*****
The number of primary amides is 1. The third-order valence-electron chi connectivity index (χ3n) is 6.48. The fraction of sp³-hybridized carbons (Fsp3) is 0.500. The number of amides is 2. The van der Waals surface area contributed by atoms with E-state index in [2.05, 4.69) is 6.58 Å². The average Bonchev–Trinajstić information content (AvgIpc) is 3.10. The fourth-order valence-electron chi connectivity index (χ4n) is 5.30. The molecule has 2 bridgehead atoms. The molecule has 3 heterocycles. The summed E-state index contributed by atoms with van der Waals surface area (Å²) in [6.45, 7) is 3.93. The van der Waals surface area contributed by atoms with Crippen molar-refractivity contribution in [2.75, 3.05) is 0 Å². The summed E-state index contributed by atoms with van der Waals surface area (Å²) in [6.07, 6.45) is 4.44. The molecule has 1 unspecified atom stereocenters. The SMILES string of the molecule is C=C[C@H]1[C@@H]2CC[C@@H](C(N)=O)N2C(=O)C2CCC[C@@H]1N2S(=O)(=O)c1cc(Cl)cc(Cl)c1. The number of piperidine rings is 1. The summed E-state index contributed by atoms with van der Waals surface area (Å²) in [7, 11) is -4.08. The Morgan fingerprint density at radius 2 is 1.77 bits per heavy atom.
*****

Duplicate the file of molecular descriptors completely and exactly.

The number of primary amides is 1. The third-order valence-electron chi connectivity index (χ3n) is 6.48. The fraction of sp³-hybridized carbons (Fsp3) is 0.500. The number of amides is 2. The van der Waals surface area contributed by atoms with E-state index in [2.05, 4.69) is 6.58 Å². The average Bonchev–Trinajstić information content (AvgIpc) is 3.10. The fourth-order valence-electron chi connectivity index (χ4n) is 5.30. The molecule has 2 bridgehead atoms. The molecule has 3 heterocycles. The summed E-state index contributed by atoms with van der Waals surface area (Å²) in [6.45, 7) is 3.93. The van der Waals surface area contributed by atoms with Crippen molar-refractivity contribution in [2.75, 3.05) is 0 Å². The summed E-state index contributed by atoms with van der Waals surface area (Å²) in [6.07, 6.45) is 4.44. The molecule has 1 unspecified atom stereocenters. The SMILES string of the molecule is C=C[C@H]1[C@@H]2CC[C@@H](C(N)=O)N2C(=O)C2CCC[C@@H]1N2S(=O)(=O)c1cc(Cl)cc(Cl)c1. The number of piperidine rings is 1. The summed E-state index contributed by atoms with van der Waals surface area (Å²) in [7, 11) is -4.08. The Morgan fingerprint density at radius 2 is 1.77 bits per heavy atom.